The ringed seal, which is the main diet of the polar bear, will make a liar for itself in the snow in which to bear its young.  Much of the time, polar bears will find these liars and eat the pups.  Without enough snow, the seals will suffer a decline in the number of seals produced.  This will then affect the bear’s consumption of food.  Additionally, it is of note that the bear also creates a cave for itself in the snow during the hibernation season when it bears its young.  It is feared that the absence of adequate snow will interfere with this process leading to fewer polar bear births.  When the ice breaks too fast and the seals go into open waters, the lack of food will lead to the mother bear not packing enough fat.  She is therefore unable to produce enough milk for her cubs which could lead to their death (Morrison).  It takes 2.5 years to wean the majority of polar bear cubs.  Even then, less than half the cubs born make it to maturity, with the main reason being that they lacked food.  Indeed cubs that are of a lighter body weight have a much lower chance of survival (Morrison).  This being the case, it is imperative that something is done about the threat of global warming if the Polar Bear is to escape extinction.

Should the current trend continue unchecked, extinction of this great species will be the result.  In the event that this should happen, the food chain will be completely skewed leading to the unchecked flourishing of one species over another.  The polar bears feast on large numbers of seals every year.  This ensures that the seal population is kept in check.  If the bears are no longer there to ensure this, then the seals will undoubtedly increase at an alarming rate.  This will lead to a major decrease of saffron cod, squid, arctic cod, amphipods and sculpins, which make up the seal’s diet (“Ringed Seals”).

It is critical that something is done about the current decline of the Polar bears natural habitat.  Putting the polar bear on the list of endangered species is just a start.  Greenhouse emissions must be curbed by each country to ensure that global warming is combated at every level.  However, saving the Polar Bear will take more than just that.  It will also include ensuring that other non-climatic stressors are also reduced.  This include limiting the development of oil and gas mining in their habitat as the bears rely heavily on some of those places for denning and hunting (“Polar Bears and Global Warming”).  Only when all measures are taken can the world hope to keep this great species alive.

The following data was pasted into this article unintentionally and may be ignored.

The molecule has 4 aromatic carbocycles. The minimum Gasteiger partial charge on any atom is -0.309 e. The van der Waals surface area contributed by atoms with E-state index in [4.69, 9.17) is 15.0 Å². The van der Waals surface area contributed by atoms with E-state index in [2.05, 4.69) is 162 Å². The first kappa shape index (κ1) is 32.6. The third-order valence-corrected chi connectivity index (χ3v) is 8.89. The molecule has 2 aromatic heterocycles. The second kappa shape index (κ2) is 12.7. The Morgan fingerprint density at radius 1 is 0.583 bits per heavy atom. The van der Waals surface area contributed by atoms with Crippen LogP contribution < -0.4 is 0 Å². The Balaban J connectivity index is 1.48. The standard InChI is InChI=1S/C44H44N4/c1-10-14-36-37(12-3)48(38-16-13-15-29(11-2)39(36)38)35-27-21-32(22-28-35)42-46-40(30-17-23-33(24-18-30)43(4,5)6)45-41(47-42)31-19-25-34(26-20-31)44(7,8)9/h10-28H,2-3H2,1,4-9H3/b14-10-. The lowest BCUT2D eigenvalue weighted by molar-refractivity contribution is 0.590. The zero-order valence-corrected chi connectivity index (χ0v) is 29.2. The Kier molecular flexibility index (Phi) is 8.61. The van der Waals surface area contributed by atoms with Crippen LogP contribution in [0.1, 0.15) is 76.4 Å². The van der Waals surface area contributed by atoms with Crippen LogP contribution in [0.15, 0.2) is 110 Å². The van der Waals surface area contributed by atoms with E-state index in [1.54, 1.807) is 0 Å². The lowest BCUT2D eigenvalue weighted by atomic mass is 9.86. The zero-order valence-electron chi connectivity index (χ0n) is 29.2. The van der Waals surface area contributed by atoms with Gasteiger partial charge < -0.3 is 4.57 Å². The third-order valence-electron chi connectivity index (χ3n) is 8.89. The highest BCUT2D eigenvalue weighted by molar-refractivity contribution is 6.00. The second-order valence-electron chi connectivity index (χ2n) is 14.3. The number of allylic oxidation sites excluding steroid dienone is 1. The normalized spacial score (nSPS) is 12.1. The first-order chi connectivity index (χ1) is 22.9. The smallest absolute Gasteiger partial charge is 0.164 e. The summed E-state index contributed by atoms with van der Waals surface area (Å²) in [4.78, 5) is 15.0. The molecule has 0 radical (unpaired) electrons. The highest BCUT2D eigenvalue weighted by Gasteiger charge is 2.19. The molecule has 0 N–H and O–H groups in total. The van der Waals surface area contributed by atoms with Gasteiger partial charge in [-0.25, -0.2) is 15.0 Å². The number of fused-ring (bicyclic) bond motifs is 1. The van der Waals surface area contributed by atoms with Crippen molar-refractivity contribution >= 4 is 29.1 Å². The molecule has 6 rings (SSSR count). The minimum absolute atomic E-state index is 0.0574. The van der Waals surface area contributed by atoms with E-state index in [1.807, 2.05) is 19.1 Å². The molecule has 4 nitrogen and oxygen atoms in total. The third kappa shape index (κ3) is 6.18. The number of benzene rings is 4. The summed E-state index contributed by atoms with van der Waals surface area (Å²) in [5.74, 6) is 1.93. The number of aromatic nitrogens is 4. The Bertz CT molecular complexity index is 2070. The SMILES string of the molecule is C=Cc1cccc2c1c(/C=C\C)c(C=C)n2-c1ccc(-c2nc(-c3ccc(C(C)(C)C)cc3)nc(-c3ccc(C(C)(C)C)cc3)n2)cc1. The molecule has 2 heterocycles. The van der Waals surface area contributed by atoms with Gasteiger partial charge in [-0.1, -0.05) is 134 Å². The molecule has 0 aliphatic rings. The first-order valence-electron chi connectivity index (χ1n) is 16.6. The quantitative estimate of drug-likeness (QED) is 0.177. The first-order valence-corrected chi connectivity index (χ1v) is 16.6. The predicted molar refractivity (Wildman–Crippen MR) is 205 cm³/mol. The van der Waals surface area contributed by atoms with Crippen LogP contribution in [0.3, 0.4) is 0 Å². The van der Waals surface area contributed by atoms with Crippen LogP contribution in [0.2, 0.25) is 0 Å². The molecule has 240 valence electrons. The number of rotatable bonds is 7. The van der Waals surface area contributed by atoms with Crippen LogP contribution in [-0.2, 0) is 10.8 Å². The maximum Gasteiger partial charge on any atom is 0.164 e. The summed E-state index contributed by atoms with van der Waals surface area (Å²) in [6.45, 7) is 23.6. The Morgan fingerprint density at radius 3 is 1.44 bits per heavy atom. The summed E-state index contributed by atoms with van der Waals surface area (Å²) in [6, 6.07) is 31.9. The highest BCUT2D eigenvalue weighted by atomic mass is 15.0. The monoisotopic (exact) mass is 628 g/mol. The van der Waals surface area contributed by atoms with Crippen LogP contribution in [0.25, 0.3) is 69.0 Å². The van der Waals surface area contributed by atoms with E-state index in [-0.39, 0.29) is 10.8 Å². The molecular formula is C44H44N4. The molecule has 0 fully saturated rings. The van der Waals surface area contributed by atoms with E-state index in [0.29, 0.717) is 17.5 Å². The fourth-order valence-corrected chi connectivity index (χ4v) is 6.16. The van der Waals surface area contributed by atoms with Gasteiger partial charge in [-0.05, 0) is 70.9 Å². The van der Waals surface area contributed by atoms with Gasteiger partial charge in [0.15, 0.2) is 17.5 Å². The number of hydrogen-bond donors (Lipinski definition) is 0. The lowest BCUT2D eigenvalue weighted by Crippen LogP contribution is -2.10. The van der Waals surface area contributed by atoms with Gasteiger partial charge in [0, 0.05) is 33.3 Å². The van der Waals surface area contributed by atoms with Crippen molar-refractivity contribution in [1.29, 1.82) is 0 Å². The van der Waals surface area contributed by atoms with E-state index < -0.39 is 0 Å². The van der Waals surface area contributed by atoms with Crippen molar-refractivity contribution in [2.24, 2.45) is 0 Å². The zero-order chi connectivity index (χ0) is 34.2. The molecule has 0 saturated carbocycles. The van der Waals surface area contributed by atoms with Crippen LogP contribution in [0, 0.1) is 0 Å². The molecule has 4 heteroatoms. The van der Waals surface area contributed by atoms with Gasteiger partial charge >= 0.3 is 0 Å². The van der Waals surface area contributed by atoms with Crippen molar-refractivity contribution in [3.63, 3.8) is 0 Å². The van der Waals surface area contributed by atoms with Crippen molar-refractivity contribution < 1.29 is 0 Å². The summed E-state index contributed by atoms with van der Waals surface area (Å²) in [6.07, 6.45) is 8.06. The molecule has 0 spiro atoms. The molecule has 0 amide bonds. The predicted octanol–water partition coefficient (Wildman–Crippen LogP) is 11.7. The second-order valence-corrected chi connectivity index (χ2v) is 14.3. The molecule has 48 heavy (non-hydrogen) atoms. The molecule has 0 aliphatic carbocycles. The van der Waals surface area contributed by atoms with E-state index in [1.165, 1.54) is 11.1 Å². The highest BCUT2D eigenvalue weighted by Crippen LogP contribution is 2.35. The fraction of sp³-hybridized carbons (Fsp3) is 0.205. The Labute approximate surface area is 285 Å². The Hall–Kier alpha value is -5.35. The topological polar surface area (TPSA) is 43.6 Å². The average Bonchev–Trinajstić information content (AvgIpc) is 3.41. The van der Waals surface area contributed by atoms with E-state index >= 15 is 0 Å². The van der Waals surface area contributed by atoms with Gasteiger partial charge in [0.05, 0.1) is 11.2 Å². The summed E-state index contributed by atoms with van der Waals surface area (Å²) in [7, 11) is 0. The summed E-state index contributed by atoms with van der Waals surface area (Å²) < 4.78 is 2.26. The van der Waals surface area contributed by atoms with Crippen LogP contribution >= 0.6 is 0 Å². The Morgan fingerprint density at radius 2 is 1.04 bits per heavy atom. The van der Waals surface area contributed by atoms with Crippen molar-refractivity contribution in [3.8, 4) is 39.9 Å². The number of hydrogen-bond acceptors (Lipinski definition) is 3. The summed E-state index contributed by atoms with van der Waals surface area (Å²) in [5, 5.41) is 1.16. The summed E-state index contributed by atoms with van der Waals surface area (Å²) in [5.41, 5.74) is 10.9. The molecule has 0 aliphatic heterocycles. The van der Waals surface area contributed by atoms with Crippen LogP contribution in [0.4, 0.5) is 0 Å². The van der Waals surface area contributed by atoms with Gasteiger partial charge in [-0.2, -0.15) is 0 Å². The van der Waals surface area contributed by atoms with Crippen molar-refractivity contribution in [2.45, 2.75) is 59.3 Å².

Works Cited

“About the Polar Bear.”  Polar Bears International.  Accessed 13 Mar. 2009. http://www.polarbearsinternational.org/bear-facts/about-the-polar-bear/

Harden, Blaine. “Experts Predict Polar Bear Decline: Global Warming Is Melting Their Ice Pack Habitat.” Washington Post 7 Jul. 2005, pg A03. Accessed 13 Mar. 2009. http://www.washingtonpost.com/wp-dyn/content/article/2005/07/06/AR2005070601899.html

Morrison, Jim. “The Incredible Shrinking Polar Bears.” National Wildlife Federation.  Accessed 13 Mar. 2009. http://www.nwf.org/nationalwildlife/article.cfm?issueID=66&articleId=880

“Polar Bears and Global Warming.” National Wildlife Federation.  Accessed 13 Mar. 2009. http://www.nwf.org/polarbearsandglobalwarming/

“Polar Bears: Diet & Eating Habits.”  Sea World. Accessed 13 Mar. 2009. http://www.seaworld.org/animal-info/info-books/polar-bear/diet.htm

“Ringed Seals” Alaska Fisheries Science Center. 2009. Accessed 13 Mar. 2009. http://www.afsc.noaa.gov/nmml/education/pinnipeds/ringed.php

Santana, Francisa.  “Global Warming: What, How, Why?” Center for Biological Diversity. Accessed 13 Mar. 2009. http://www.biologicaldiversity.org/programs/climate_law_institute/global_warming_what_how_why/index.html